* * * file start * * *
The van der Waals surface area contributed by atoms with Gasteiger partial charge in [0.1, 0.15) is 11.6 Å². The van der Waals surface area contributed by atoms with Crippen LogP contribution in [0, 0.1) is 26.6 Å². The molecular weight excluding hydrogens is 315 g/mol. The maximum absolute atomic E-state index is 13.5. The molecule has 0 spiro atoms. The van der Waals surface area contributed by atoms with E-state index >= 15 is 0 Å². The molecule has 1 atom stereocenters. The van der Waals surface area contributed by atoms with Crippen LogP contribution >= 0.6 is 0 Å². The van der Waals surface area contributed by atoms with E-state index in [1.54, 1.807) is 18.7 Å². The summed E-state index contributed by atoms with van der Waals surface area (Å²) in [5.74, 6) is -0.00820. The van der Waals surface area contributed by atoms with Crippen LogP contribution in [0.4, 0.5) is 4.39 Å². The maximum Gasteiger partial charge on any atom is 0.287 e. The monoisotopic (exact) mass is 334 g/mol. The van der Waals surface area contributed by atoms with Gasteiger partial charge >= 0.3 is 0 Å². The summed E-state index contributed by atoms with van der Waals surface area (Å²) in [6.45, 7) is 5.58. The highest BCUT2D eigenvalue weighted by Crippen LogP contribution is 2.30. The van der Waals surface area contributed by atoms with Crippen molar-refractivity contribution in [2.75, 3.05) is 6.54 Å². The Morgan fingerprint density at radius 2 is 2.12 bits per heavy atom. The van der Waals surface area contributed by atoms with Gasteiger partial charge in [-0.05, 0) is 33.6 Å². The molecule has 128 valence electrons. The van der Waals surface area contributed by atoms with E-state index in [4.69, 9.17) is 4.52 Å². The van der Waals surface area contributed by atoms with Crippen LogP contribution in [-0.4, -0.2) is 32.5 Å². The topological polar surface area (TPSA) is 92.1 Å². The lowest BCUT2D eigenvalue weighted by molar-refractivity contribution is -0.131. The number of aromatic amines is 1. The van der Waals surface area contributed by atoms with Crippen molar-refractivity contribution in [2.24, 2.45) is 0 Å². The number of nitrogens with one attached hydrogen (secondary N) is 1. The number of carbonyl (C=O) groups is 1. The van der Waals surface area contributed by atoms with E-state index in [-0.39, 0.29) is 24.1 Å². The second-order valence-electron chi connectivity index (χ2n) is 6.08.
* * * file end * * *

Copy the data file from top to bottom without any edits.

The van der Waals surface area contributed by atoms with Gasteiger partial charge in [0.1, 0.15) is 11.6 Å². The van der Waals surface area contributed by atoms with Crippen LogP contribution in [0, 0.1) is 26.6 Å². The molecular weight excluding hydrogens is 315 g/mol. The maximum absolute atomic E-state index is 13.5. The molecule has 0 spiro atoms. The van der Waals surface area contributed by atoms with E-state index >= 15 is 0 Å². The molecule has 1 atom stereocenters. The van der Waals surface area contributed by atoms with Crippen LogP contribution >= 0.6 is 0 Å². The van der Waals surface area contributed by atoms with E-state index in [1.54, 1.807) is 18.7 Å². The summed E-state index contributed by atoms with van der Waals surface area (Å²) in [5.74, 6) is -0.00820. The van der Waals surface area contributed by atoms with Crippen LogP contribution in [0.4, 0.5) is 4.39 Å². The maximum Gasteiger partial charge on any atom is 0.287 e. The monoisotopic (exact) mass is 334 g/mol. The van der Waals surface area contributed by atoms with Gasteiger partial charge >= 0.3 is 0 Å². The summed E-state index contributed by atoms with van der Waals surface area (Å²) in [6.45, 7) is 5.58. The highest BCUT2D eigenvalue weighted by Crippen LogP contribution is 2.30. The van der Waals surface area contributed by atoms with Crippen molar-refractivity contribution in [2.75, 3.05) is 6.54 Å². The Morgan fingerprint density at radius 2 is 2.12 bits per heavy atom. The van der Waals surface area contributed by atoms with Gasteiger partial charge in [-0.05, 0) is 33.6 Å². The molecule has 128 valence electrons. The van der Waals surface area contributed by atoms with E-state index in [4.69, 9.17) is 4.52 Å². The van der Waals surface area contributed by atoms with Crippen LogP contribution in [-0.4, -0.2) is 32.5 Å². The topological polar surface area (TPSA) is 92.1 Å². The lowest BCUT2D eigenvalue weighted by molar-refractivity contribution is -0.131. The number of aromatic amines is 1. The van der Waals surface area contributed by atoms with Crippen molar-refractivity contribution in [2.24, 2.45) is 0 Å². The number of nitrogens with one attached hydrogen (secondary N) is 1. The number of carbonyl (C=O) groups is 1. The van der Waals surface area contributed by atoms with E-state index in [-0.39, 0.29) is 24.1 Å². The second-order valence-electron chi connectivity index (χ2n) is 6.08.